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Trek FX 7.4....Jamis Coda Comp.......Giant Escape

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Trek FX 7.4....Jamis Coda Comp.......Giant Escape

Old 06-04-14, 08:46 AM
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Daddy Wags
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Trek FX 7.4....Jamis Coda Comp.......Giant Escape

These are the 3 bikes I am looking at. I have gleaned a lot of info online....especially on this Hybrids forum.

I'm an old road biker, 71, who has been riding a street set up mountain bike for the past 15 years. I want a new bike and don't think I have to settle for a comfort bike just yet. I was thinking about a relaxed geometry road bike but this old body needs to not bend over quite as far. Also, when I'm really pooped at the crest of a hill, those hybrid shifters and brakes are "right there".

The advice I hear on this forum a lot is to buy the bike that feels and fits best. That is easier said than done. Where I live, up on Washington's Olympic Peninsula, there are not a lot of bike shops. And many of these shops don't carry the bikes I am interested in....or the model......or the size. SO, I thought I would ask for a little help from the folks here on this forum.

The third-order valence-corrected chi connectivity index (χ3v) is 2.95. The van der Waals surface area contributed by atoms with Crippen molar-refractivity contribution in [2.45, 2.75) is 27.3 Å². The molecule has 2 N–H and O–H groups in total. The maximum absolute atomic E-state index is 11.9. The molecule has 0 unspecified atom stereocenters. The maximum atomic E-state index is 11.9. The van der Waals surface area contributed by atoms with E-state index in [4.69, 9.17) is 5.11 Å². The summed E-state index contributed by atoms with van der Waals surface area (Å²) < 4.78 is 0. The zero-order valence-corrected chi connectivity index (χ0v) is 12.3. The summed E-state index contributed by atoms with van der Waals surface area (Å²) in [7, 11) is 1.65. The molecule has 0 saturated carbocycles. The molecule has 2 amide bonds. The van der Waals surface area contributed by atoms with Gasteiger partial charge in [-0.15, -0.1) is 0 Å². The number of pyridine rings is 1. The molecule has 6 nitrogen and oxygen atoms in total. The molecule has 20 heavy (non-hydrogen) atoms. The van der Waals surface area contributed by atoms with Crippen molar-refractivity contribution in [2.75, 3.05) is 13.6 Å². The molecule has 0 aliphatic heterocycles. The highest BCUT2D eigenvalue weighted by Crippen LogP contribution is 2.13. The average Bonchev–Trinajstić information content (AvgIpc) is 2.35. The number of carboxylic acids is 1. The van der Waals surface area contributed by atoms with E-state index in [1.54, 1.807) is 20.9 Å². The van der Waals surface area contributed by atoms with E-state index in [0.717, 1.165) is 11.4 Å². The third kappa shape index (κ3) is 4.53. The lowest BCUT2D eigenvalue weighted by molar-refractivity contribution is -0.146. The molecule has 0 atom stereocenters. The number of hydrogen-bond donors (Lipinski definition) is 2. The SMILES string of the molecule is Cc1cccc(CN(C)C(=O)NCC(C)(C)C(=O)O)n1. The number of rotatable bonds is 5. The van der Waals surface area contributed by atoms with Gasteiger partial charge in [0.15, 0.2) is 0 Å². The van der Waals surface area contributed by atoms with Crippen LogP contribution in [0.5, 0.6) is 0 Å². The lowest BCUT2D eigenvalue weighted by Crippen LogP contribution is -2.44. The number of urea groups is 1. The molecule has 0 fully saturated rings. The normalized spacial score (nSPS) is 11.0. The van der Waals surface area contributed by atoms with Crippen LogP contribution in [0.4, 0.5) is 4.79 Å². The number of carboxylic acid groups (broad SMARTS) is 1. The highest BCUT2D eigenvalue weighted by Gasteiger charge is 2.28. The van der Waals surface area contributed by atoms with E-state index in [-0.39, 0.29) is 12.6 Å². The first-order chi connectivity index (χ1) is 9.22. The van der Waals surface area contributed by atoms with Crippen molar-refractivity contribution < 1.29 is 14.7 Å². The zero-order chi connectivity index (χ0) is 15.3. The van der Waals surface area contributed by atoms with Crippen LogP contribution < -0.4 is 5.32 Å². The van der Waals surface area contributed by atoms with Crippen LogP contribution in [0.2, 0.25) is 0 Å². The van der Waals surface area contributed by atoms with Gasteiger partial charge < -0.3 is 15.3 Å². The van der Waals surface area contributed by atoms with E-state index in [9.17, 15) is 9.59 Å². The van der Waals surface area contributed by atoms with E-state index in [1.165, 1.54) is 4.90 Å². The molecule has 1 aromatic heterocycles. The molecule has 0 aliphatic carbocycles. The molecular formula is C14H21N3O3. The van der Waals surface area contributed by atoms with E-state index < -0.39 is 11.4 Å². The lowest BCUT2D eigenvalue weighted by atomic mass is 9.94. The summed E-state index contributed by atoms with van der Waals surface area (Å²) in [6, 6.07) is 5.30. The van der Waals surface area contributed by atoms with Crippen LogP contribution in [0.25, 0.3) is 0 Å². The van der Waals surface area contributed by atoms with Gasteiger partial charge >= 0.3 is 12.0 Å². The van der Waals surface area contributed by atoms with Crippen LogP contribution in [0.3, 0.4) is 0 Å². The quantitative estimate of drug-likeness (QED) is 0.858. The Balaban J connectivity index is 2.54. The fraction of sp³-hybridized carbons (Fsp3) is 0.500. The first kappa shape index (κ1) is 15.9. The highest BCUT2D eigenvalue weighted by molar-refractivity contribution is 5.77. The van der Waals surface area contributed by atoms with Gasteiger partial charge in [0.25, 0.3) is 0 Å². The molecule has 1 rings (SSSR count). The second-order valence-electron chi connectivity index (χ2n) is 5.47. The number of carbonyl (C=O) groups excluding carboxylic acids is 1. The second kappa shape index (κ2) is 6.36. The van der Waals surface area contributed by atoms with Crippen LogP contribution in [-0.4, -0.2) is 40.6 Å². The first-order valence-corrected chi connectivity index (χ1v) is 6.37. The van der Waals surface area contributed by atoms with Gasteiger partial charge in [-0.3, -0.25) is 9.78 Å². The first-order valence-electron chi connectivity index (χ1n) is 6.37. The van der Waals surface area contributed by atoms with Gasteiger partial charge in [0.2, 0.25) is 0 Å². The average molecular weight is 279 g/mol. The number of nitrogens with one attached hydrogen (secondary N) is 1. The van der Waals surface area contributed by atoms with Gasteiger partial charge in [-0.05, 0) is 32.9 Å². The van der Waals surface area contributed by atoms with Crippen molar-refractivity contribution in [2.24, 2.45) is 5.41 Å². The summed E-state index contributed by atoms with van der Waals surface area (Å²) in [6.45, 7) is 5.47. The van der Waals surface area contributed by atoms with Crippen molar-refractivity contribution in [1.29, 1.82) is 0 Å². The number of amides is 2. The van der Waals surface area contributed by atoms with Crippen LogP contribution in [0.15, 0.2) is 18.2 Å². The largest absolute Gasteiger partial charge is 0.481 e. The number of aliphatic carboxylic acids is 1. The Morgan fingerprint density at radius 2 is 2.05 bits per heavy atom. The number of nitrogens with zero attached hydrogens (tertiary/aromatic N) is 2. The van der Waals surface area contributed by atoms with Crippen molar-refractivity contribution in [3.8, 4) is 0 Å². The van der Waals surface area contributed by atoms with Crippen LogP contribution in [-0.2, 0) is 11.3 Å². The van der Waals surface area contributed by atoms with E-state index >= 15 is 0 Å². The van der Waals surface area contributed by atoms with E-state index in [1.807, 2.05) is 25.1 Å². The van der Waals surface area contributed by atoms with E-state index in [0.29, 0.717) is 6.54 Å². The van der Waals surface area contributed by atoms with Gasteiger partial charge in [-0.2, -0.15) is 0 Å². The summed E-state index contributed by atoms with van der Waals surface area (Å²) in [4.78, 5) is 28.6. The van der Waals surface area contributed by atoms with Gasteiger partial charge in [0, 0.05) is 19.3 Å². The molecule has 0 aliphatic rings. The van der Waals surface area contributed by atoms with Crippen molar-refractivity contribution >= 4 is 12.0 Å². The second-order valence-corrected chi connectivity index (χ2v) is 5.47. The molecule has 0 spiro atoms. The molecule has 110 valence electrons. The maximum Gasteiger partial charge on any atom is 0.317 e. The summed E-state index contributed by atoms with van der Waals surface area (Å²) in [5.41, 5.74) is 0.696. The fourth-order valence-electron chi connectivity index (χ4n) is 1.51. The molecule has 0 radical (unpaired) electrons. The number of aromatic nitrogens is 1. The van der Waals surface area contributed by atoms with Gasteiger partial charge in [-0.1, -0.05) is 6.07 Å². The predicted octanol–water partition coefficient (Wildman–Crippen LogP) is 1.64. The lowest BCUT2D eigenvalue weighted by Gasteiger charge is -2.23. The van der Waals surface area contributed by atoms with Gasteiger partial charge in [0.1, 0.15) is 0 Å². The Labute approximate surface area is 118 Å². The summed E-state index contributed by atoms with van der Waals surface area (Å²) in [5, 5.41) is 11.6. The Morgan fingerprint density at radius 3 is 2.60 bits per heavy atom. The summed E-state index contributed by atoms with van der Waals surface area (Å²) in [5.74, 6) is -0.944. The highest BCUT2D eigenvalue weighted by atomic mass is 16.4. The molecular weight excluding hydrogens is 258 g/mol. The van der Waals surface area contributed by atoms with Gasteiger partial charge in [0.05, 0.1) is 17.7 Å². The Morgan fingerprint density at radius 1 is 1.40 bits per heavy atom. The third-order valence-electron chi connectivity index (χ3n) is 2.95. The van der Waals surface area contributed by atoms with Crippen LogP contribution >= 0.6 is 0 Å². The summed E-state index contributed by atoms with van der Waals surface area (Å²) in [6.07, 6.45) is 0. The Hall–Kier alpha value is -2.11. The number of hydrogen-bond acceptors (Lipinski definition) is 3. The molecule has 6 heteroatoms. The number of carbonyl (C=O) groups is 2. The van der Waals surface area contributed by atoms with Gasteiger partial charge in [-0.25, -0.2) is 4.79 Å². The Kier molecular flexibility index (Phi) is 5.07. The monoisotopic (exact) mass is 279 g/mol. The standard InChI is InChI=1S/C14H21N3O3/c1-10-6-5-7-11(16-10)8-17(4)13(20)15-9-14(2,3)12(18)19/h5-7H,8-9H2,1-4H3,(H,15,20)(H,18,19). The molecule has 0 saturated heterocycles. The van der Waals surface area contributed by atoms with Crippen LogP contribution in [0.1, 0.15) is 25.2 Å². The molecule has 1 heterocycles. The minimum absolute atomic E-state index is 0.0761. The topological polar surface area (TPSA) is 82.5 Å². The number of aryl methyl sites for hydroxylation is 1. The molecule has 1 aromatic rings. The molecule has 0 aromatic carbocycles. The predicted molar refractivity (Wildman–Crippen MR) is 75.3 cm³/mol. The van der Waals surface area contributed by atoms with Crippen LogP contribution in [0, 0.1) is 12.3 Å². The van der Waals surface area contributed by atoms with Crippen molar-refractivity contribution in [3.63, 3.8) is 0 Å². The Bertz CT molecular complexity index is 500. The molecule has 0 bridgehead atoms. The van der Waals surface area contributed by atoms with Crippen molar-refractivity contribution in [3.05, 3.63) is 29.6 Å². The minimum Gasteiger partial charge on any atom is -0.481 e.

As you may have noted, my 3 bikes on the list all have carbon forks and I would prefer 32 spoke rims and 32 tires, which they all have.

I was able to ride a 7.3 FX which did not have the carbon forks and was way too small for me. The Giant dealer near by didn't have an Escape to ride but may get some in. A couple years ago I went to Seattle to try out some bikes at a Jamis dealer and rode a Coda Sport for 5 minutes in terrible traffic and it was too small

I would like to buy locally and we have a fine Trek dealer near, a not so able Giant dealer close, and no Jamis bike shop. I do plan to head out again in an attempt to ride these chosen bikes. I would say, as of now, I am leaning toward the Trek FX4....because of the dealer and this bike just appeals to me..